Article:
I'm a little ambivalent about my five favorite films -- or talking to you about them -- because they are so boring.
It is not impossible. It is so typical. Also, by the way, it changes constantly. Not changes constantly but, depending on the mood I'm in, I could shift two or three out and then decide to sneak one in there that might not normally be there, know what I mean? And so I looked at some of your other ones and saw what people chose and, you know, I really hate to be defined by those five that I chose [right now], talking to Rotten Tomatoes or whatever. How do you do it? Do you just like... Somebody says, "OK, this is number five," and then you talk about it?
Yeah, pretty much. I think some readers think, "Oh, you tell them to pick a comedy, right?" No, absolutely not. I'm not going to tell somebody what their favorite movies are.
Yeah, but if I have, like Vertigo, or Citizen Kane, or Godfather 1 and 2, which is one movie for me... You see where I'm going? It's kind of dull. I'll probably put Barry Lyndon and I'll probably put... maybe Carrie. I dunno. So how do you want to start this?
Well, what do you like about Vertigo?
Oh good, you're gonna lead me on this. Good. You know what I love about Vertigo? I love that it's a movie about movies. That's what's so fascinating about Vertigo. And it's also the most crushing movie ever made about romantic obsession, and how we constantly relive our obsessions over and over and we're hopeless in the face of them. Also, just what it does with color, how it's a movie about watching things. I do think it's Hitchcock's greatest achievement, [followed by] Psycho and The Birds. And I might put The Birds ahead of Psycho, in terms of how that movie ages. It's so painterly, so beautiful. But, you know, I think Vertigo is the kind of movie really doesn't make that much sense on a first viewing. Like, you haven't really seen the movie until the second time. I also think that, if you're young... I'm a big moviegoer and I did not get Vertigo at 18. It didn't mean anything to me. And then I saw it [again, and] it must have been the 1990s when they did the proper revival of it. I think in 1983 Universal released something that wasn't color-corrected or something; it didn't look like how it should look. When I saw it in my 30s, after I'd been through various disappointments and love and romance, then it hit me like a ton of bricks. It just became this overwhelming experience. This hypnotic, overwhelming experience. You bring your experience to Vertigo. You don't have to do that with Citizen Kane, but with Vertigo, you do.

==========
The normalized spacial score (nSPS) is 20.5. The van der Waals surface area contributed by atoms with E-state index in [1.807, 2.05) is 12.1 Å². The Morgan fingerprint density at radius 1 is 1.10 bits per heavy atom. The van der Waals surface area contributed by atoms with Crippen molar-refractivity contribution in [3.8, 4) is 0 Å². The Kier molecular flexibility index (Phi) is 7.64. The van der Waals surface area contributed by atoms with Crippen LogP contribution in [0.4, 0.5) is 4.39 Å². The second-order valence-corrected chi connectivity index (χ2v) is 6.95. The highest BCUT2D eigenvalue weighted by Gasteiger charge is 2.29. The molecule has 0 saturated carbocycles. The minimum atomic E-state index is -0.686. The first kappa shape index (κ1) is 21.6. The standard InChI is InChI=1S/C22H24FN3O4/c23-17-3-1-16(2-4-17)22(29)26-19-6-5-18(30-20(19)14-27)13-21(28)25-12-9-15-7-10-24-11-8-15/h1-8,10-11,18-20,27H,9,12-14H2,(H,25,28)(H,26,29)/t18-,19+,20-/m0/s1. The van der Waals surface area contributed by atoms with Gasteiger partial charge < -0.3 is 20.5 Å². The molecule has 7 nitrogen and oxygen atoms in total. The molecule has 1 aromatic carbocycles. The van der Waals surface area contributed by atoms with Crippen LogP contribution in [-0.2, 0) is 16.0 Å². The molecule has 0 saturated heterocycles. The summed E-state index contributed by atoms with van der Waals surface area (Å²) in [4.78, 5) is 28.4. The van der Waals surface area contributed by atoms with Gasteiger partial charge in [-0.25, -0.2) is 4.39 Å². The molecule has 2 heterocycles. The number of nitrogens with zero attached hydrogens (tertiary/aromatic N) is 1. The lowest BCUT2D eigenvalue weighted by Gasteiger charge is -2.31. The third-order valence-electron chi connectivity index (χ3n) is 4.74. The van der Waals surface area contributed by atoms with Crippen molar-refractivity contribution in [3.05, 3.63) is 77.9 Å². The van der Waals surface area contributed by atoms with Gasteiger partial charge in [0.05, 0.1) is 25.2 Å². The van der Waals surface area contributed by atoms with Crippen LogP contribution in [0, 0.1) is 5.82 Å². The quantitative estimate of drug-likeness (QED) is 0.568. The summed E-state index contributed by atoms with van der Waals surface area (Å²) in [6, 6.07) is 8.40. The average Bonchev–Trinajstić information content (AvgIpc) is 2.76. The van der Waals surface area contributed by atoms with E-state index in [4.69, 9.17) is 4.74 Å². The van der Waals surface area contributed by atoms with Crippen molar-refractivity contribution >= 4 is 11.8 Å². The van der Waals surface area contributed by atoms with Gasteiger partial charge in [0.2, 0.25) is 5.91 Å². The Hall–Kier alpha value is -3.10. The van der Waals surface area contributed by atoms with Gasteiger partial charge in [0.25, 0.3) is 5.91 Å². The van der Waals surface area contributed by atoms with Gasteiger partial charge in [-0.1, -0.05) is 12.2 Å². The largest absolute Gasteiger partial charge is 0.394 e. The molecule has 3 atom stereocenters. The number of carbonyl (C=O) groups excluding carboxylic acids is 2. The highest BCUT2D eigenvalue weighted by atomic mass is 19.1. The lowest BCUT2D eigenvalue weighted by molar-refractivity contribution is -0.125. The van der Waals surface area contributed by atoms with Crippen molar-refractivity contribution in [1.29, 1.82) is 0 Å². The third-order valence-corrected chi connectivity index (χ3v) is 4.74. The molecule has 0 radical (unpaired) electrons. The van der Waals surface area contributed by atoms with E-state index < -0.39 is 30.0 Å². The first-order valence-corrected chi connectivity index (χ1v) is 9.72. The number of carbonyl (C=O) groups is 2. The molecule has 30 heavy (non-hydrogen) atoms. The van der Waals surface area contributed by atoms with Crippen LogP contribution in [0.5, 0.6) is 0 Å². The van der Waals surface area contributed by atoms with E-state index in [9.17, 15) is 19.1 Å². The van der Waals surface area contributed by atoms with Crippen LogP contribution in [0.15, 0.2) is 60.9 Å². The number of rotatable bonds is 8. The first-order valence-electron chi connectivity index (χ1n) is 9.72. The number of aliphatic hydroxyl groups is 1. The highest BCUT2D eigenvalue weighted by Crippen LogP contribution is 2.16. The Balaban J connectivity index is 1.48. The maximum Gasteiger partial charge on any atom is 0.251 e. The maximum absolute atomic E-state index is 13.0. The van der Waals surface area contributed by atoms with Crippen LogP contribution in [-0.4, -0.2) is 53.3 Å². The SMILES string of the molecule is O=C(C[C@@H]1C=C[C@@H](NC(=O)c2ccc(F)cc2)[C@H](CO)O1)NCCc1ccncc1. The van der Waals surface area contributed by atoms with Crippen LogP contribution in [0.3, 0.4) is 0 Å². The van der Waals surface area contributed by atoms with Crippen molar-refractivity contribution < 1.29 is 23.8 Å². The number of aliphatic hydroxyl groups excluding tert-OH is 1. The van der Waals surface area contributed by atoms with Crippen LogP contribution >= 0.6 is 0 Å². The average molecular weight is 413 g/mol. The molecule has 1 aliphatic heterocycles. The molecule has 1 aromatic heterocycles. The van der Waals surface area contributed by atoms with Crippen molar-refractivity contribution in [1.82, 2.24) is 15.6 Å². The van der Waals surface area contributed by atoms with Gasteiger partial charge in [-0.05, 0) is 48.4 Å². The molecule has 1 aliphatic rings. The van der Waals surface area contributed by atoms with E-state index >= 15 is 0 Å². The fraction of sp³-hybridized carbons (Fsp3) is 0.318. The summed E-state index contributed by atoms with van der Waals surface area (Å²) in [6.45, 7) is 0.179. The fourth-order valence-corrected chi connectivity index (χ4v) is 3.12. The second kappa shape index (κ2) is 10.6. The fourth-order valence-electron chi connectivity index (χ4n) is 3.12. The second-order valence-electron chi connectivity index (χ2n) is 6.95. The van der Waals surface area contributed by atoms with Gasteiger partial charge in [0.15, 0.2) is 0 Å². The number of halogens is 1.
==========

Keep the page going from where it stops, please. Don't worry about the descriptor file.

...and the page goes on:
There are some similarities between Jimmy Stewart in Vertigo and James Deen in The Canyons in that they both have controlling personalities. The difference seems to be that Jimmy Stewart has a certain decency, and James Deen is a sociopath.
OK, so this is the difference between the conception of Jimmy Stewart's character and the conception of Christian in The Canyons. I think by the very nature of Vertigo, you need Jimmy Stewart. And you need somebody who can play that character in all of his desperation. Christian is conceived as very cold very controlling, a douchebag, yes, and ultimately malevolent.I wrote the part for James Deen. I'd seen his work. I'd seen the porn work and I'd seen the non-porn work, within the porn work, and he had something that I found very unsettling. He had a kid of goofy boy-next-door quality, and then in the BDSM scenes, some of the rougher porn scenes, there was this kind of very dark guy that seemed to emerge. And I found it fascinating. Also, I just love stuff like his eyes. He can really shut them down in a way, and they can be very cold and icy blue. I didn't want an actor for that role, I wanted someone who wasn't an actor, who hadn't been trained, because all the actors that we saw in the auditions really overdid the douchiness, overdid the malevolence, and brought the wrong tonal thing to that character. James played it without any of those constraints that I thought an actor would bring to it. That's kind of the difference.